Martin's Must Reads: 'Life on the Mississippi'
“I didn’t spend a year building a wooden flatboat and then sailing it two thousand miles down the Mississippi River simply because I was suffering from a Huck Finn complex, although that certainly played a part....I hungered to see that river country when I stumbled across an account of one of the first boatmen who braved the water route that America followed toward prosperity and greatness.”
I’m Dan Woods sharing Mark Martin’s last review for "Martin’s Must Reads." Mark passed away unexpectedly on October 21, 2022. The master storyteller Rinker Buck in Life on the Mississippi: An Epic American Adventure recounts his journey not only of adventure but discovery as he traveled the Ohio and Mississippi Rivers.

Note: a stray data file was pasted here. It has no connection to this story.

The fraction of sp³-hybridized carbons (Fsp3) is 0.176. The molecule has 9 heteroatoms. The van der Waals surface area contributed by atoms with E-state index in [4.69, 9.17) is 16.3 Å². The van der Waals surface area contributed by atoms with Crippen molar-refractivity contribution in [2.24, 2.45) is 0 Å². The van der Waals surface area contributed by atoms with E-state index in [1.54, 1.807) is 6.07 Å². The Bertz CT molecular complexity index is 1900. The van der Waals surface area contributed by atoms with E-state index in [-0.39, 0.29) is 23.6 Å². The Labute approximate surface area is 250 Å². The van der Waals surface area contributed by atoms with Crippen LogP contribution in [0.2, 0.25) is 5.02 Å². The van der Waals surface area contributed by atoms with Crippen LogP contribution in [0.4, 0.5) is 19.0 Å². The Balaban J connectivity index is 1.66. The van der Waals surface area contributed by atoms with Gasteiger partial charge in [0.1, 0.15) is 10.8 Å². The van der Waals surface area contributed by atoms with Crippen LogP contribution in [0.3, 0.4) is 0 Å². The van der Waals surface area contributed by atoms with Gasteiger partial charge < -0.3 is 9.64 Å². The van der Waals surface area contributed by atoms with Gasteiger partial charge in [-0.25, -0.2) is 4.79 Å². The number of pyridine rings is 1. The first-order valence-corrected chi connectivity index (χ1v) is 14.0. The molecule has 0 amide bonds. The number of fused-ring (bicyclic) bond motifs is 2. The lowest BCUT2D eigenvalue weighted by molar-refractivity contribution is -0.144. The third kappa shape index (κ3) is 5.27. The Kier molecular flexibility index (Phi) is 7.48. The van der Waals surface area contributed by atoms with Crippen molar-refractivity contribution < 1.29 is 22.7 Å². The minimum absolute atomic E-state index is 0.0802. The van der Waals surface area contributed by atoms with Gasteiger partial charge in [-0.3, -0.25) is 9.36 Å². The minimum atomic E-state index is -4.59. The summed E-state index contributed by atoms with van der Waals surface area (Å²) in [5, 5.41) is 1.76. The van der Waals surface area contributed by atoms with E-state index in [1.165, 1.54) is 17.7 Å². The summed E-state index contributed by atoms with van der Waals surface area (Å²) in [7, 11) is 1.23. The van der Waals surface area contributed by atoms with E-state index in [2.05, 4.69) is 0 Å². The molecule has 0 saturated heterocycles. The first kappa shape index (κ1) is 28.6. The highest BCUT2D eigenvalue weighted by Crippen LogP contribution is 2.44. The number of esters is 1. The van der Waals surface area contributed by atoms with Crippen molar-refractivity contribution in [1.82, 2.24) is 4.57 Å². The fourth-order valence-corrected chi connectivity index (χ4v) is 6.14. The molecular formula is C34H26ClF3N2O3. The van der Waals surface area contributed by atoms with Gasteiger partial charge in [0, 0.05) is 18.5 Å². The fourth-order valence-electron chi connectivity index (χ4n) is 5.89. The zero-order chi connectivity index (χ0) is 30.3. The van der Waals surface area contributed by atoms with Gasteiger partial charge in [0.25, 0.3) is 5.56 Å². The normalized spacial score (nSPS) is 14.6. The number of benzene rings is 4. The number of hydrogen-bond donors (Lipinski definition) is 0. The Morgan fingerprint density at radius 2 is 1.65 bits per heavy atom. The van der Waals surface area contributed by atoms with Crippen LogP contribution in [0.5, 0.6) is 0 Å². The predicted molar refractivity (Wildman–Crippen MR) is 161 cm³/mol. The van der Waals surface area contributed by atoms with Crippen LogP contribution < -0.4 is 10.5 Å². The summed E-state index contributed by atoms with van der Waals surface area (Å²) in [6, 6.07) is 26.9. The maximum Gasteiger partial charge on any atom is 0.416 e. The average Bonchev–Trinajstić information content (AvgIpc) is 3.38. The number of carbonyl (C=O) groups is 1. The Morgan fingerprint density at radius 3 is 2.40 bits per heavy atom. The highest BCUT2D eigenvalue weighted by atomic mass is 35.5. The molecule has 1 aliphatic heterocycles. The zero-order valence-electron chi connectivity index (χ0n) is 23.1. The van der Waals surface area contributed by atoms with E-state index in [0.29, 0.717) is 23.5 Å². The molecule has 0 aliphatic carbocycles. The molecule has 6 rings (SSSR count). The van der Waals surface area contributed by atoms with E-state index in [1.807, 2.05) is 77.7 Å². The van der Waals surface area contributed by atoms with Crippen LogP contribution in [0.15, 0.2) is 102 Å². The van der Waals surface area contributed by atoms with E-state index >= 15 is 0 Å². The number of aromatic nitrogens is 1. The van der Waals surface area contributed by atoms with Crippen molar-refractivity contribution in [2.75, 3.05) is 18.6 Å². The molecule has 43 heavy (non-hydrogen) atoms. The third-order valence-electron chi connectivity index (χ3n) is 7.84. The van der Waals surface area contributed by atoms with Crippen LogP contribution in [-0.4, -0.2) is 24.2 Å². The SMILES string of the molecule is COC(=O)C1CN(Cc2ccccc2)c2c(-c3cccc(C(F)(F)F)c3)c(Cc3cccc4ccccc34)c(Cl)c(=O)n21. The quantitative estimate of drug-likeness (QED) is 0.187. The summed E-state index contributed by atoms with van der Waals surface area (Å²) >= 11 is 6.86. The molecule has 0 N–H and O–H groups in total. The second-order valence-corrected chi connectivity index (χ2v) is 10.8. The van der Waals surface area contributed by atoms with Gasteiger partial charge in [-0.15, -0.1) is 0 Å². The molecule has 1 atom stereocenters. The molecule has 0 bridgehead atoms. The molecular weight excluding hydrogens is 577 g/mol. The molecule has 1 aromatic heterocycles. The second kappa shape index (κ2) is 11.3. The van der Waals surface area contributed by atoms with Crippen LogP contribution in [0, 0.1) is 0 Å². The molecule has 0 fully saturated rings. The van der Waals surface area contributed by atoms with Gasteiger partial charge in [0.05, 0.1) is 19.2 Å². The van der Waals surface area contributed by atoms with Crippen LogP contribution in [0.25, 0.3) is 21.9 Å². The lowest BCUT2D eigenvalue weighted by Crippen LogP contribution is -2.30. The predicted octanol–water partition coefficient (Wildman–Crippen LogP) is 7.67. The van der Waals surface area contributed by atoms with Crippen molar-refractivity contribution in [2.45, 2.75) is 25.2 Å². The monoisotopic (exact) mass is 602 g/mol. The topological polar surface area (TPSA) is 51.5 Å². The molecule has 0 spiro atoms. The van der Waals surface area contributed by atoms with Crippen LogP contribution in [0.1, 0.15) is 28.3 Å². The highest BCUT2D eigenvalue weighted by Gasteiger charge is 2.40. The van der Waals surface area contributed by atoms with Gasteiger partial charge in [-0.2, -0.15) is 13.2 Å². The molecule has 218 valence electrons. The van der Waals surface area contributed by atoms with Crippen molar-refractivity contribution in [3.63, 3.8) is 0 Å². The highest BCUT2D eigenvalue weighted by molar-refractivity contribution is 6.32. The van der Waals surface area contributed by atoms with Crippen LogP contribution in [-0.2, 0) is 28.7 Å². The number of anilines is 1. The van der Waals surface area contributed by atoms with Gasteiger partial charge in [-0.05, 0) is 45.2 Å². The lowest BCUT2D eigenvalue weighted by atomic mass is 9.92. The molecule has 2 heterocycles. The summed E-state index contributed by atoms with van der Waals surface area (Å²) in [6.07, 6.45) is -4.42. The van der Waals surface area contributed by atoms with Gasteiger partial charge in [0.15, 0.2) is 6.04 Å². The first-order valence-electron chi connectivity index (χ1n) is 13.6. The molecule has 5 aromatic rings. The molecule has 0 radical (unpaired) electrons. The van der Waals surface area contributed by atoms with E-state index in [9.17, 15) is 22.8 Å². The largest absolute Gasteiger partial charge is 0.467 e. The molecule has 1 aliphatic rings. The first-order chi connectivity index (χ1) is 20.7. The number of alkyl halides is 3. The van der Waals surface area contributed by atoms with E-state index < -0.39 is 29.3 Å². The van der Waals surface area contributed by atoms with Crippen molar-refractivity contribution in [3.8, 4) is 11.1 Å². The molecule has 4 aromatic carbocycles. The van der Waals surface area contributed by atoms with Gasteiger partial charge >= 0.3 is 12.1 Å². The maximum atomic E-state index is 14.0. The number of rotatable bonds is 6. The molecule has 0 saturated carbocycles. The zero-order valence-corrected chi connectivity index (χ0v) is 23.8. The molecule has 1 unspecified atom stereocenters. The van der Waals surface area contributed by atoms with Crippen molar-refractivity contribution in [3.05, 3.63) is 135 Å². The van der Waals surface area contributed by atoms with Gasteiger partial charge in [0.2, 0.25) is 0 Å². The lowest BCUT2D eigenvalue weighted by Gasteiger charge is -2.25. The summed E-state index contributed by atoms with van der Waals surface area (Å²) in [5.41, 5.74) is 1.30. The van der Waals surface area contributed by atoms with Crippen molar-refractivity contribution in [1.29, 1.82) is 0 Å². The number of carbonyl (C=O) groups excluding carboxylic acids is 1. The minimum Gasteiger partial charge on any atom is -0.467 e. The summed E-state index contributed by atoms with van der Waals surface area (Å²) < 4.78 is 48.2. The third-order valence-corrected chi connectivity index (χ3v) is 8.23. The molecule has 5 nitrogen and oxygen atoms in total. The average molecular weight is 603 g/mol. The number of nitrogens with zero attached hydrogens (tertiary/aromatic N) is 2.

Life on the Mississippi is book that is part history, part adventure, and part discovery. Mr. Buck eloquently tells the story of the beginnings of river traffic—a beginning that dates to Revolutionary times and how America grew along with it. Mr. Buck also includes the horror of the Trail of Tears, and the mass movement of millions of black slaves from the north to the plantations of the south—both made possible by river traffic.
Life on the Mississippi also has its funny and poignant moments as Mr. Buck shares seeing the Ohio & Mississippi rivers and meeting some wonderful people along the way.
Some of his stories are particularly relevant to those living in Southeast Missouri: his time along the Ohio in Kentucky, navigating the confluence at Cairo, and his time in New Madrid, Caruthersville and Tiptonville.
The Mississippi River is such a big part of Cape Girardeau and Southeast Missouri. Rinker Buck in Life on the Mississippi reveals to the reader a river and the people along the river that most of us don’t know.